When you are weak in your faith, where do you go for strength? When you are discouraged, what are your sources of encouragement? When you doubt, struggle and need God’s help, when and where and how do you find it?
Our world, and even the church, offers many and varied solutions to our problems: self-help therapy; entertainment; mindfulness; family and friends; Charismatic experiences. We could go on. Some of these may help, yet many either offer only a sticking plaster to our deeply felt problems, or are just so un-biblical as to be dangerous.
The triune God has clearly given us the ‘means’ by which the church is to grow and every Christian receive the grace needed to face the challenges life throws at us. The preaching of the Word of God, with the sacraments of baptism and the Lord’s Supper, and prayer — all in the context of the gathered church — are to be what strengthens and encourages us in our faith (Acts 2:42).
As ‘ordinary’ as these means may seem, we must not forget that through them Christ communicates the extraordinary: we hear him speak, enjoy his presence and commune with our God.
As we look at the third ‘means of grace’, which is prayer, an immediate problem confronts us. How can prayer be a means by which Christ communicates his grace to us? In preaching we hear God speak through his Word. In the sacraments we taste and see visibly the promises of God to us. But prayer? Isn’t prayer something we do? Isn’t it the cry of our hearts? How can it then be something Christ uses to bless us?
In answering this problem, I need to acknowledge my indebtedness to B. B. Warfield. In the book Faith and life (Banner of Truth), which is a collection of his Sunday afternoon addresses to seminary students, there is a chapter on this subject. I would commend it to you and unashamedly admit that much of what I say here has its origins in that chapter.
Prayer prepares us to receive God’s grace
Grace is something we receive. It is not earned or merited. On the contrary, it is undeserved. Prayer is at heart an acknowledgement of this reality (which is why we are all Calvinists when we pray, whether we know it or not!). As such, the very act of truly crying out to God is expressive of a humble attitude and a broken spirit. And such a feeling and demonstration of self-abnegation is precisely what we need to receive God’s help. The act of praying prepares us for the grace we cry out for.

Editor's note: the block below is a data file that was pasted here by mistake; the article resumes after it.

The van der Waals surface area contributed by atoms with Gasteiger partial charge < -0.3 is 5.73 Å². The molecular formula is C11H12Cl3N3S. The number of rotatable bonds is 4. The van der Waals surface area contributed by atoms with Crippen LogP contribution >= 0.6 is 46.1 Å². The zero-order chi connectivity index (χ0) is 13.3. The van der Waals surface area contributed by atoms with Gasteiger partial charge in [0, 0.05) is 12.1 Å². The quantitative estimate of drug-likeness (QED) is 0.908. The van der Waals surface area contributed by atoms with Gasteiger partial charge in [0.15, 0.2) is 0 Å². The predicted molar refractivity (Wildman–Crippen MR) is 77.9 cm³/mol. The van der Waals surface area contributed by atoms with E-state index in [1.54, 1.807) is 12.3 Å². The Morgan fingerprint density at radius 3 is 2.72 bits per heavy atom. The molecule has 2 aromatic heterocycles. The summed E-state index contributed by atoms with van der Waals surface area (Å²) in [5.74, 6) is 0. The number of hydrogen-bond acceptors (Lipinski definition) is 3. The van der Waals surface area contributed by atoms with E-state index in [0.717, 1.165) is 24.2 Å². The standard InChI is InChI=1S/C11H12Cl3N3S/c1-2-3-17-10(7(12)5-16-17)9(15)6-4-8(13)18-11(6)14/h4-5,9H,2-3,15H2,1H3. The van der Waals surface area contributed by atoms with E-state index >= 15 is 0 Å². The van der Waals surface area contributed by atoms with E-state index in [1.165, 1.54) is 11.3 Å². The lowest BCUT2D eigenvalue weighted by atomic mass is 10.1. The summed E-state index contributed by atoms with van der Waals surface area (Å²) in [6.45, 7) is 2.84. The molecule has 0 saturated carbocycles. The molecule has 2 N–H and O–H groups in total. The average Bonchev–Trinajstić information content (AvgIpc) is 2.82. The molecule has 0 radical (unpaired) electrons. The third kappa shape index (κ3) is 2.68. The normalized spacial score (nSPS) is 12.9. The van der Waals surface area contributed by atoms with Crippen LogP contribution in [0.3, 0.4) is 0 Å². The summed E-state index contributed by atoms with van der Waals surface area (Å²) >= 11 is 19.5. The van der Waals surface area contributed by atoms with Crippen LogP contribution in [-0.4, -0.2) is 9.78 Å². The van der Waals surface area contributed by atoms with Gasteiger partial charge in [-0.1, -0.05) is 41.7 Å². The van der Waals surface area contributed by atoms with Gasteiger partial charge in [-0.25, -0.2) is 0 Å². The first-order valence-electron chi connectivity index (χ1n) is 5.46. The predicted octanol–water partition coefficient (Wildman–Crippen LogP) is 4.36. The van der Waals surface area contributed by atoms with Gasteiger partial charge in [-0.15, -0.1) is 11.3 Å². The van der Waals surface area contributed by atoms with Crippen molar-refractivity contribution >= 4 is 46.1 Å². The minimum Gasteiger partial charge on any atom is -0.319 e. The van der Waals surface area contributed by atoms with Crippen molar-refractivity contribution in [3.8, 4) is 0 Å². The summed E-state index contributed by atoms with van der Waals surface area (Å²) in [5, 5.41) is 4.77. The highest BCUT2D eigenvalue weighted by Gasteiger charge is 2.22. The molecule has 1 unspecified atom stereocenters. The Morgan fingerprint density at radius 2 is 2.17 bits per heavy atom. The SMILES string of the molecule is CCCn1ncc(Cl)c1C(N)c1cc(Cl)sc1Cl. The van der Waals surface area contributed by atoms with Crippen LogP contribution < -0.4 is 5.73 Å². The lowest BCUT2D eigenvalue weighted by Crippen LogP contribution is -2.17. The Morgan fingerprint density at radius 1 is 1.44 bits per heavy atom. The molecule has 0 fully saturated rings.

Consider the parable of the Pharisee and the tax collector (Luke 18:9-14). Both needed the grace of God. The difference between them was simply that one knew it and expressed it, and the other didn’t. Arguably, the Pharisee did not pray at all. He proclaimed his own worthiness to God and as a result left the temple without an ounce of God’s grace.
Yet the tax collector truly prayed. The content and posture of his prayer indicated his own sense of unworthiness before God. His prayer readied him to receive the justifying grace of God. In this way the act of prayer, as well as the cries that form the contents of our prayers, prepare us to receive the grace of God we so need.
Prayer places us to receive God’s grace
Prayer takes us to the only place where real help can be found, and that is to the sovereign God. This is a basic, yet profound point. We pray to God Almighty, to the triune God who reigns over the cosmos.
We may not have access to prime ministers and presidents, to celebrities and the power-brokers of our world, but we do have access, through Jesus Christ, to the omnipotent King of kings, to our heavenly Father who loves us, to our God who is willing and able to help us.
When we pray, however simple, brief and child-like our plaintive cries may be, we pray to this God. More, we pray to our God! In this way prayer is a means of grace, because it takes us to the one place where actual help can and will be found.
Prayer petitions to receive God’s grace
Prayer is not magical, and neither should be mechanical. Rather it is a simple asking; a knocking and a seeking (Matthew 7:7-8). Prayer begs and beseeches, calls and cries out. Prayer offers up to God the desires of our hearts.
More, the Bible teaches us that we do not have, simply because we do not ask (James 4:2). So, to receive strength from God, we need to ask for it. To be given grace, we need to call out for it. To experience God’s help, we need to petition for it. When we do this, prayer is a means of grace.
The very act of asking in prayer is the very means by which we receive the gracious answer of God. Christ would have us ask him for what we need, and when we do he will delight to provide it for us.
So, when you need help, where will you go? When you feel down and discouraged, what will do you to lift yourself up? Perhaps you are looking in all the wrong places? You may be surprised by the blessing of a church worship service, where you are led in prayers of invocation, confession, adoration, thanksgiving and intercession. You may find more strength than you thought possible from your church’s weekly prayer meeting.
Yes, there may only be a handful of you there. And yes, it may be a sacrifice to attend. But it is when God’s people pray that Christ will bless us. It is when we pray that our hearts are prepared for God’s grace, our lives taken to the place of grace, and our petitions receive answers from the God of grace.
Andy Young is the church planting minister of Oxford Evangelical Presbyterian Church